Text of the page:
The island of Iwo Jima stands between the American military force and the home islands of Japan. Therefore the Imperial Japanese Army is desperate to prevent it from falling into American hands and providing a launching point for an invasion of Japan. General Tadamichi Kuribayashi is given command of the forces on the island and sets out to prepare for the imminent attack. General Kuribayashi, however, does not favor the rigid traditional approach recommended by his subordinates, and resentment and resistance fester among his staff. In the lower echelons, a young soldier, Saigo, a poor baker in civilian life, strives with his friends to survive the harsh regime of the Japanese army itself, all the while knowing that a fierce battle looms. When the American invasion begins, both Kuribayashi and Saigo find strength, honor, courage, and horrors beyond imagination.
Iris Yamashita (screenplay); Iris Yamashita (story); Paul Haggis (story); Tadamichi Kuribayashi (book "Picture Letters from Commander in Chief"); Tsuyoko Yoshido (book "Picture Letters from Commander in Chief").
Ken Watanabe (General Kuribayashi); Kazunari Ninomiya (Saigo); Tsuyoshi Ihara (Baron Nishi); Ryo Kase (Shimizu); Shido Nakamura (Lieutenant Ito (as Shidou Nakamura)); Hiroshi Watanabe (Lieutenant Fujita); Takumi Bando (Captain Tanida); Yuki Matsuzaki (Nozaki). Please contact SFC to add other cast members and characters.
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Story not strong enough to carry the films.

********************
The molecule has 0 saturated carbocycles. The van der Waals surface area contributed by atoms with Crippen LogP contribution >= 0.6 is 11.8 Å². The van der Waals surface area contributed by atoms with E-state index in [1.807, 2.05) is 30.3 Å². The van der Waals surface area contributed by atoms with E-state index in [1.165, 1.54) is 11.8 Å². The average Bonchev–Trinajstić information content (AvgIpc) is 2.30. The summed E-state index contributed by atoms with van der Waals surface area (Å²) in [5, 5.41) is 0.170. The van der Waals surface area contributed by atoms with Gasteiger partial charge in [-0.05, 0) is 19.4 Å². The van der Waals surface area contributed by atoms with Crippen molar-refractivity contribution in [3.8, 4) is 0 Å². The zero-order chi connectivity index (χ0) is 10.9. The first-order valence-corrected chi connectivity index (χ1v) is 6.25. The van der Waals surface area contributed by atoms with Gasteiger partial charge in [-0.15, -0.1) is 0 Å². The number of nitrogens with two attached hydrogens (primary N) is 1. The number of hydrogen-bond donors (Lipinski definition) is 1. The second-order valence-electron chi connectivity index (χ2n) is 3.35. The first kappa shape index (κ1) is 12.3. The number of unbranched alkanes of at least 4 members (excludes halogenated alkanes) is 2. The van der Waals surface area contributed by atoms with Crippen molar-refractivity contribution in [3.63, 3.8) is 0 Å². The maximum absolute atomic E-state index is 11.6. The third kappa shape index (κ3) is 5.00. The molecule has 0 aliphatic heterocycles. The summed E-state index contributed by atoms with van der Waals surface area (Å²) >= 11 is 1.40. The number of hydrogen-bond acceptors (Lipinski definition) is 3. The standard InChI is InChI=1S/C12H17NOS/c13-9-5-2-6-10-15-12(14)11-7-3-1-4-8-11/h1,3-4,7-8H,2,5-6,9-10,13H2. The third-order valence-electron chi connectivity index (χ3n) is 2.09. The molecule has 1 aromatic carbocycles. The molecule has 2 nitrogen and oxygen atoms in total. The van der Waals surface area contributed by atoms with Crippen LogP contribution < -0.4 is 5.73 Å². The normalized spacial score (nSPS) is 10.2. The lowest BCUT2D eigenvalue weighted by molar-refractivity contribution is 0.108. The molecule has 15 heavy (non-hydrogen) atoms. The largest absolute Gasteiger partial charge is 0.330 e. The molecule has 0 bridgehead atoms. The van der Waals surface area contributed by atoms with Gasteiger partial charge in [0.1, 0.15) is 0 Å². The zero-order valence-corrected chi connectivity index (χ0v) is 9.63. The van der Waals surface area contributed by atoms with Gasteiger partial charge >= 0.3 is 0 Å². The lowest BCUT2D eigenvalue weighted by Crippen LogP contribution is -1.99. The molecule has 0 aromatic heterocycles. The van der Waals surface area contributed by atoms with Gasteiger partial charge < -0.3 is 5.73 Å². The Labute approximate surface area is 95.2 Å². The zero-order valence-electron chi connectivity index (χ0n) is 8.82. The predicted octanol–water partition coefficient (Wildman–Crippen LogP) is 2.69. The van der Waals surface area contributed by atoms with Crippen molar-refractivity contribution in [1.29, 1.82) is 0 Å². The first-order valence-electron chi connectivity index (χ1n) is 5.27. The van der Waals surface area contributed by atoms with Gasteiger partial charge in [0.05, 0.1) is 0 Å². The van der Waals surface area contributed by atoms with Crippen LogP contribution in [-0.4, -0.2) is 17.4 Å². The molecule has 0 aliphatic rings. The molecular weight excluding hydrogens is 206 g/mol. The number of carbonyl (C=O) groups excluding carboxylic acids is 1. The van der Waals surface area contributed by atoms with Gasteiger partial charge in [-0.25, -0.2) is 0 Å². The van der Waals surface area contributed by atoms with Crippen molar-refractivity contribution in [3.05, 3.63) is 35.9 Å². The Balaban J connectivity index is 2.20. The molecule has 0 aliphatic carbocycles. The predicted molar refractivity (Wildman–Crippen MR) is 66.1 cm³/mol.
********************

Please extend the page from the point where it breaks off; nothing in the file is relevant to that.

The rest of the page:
Mark Banks (United Kingdom)
Opinion: Limited Recommendation
(Note: The following review is written for both Flags of Our Fathers and Letters from Iwo Jima) I think it’s little questioned that the technical aspects of these films really are quite good, especially with respect to the battle scenes which, post Saving Private Ryan, every director appears to want to try their hand at. My over-riding criticism of the two films though is that I just didn’t feel there was a strong enough story there in the first place. In the first film Flags of Our Fathers, the basic story lines of who was there, who wasn’t there, and we’re not the real heroes, really seemed to be stretched to breaking point. Whilst in Letters from Iowa Jima the boundaries of sentimentality were continually pushed. The use of animals twice as plot devices to show the characters’ human side showed a lack of creativity with respect to writing ability. I felt both films had a distinct air of Eastwood melancholy underlying them and both failed to establish any clear message/moral from the stories. In addition to this I felt both films were the wrong side of the two-hour mark and could have done with some editing. I like the way Mr Eastwood attempted to show both sides of the story, but I can’t help but feel it all would’ve been better to package the whole thing differently somehow.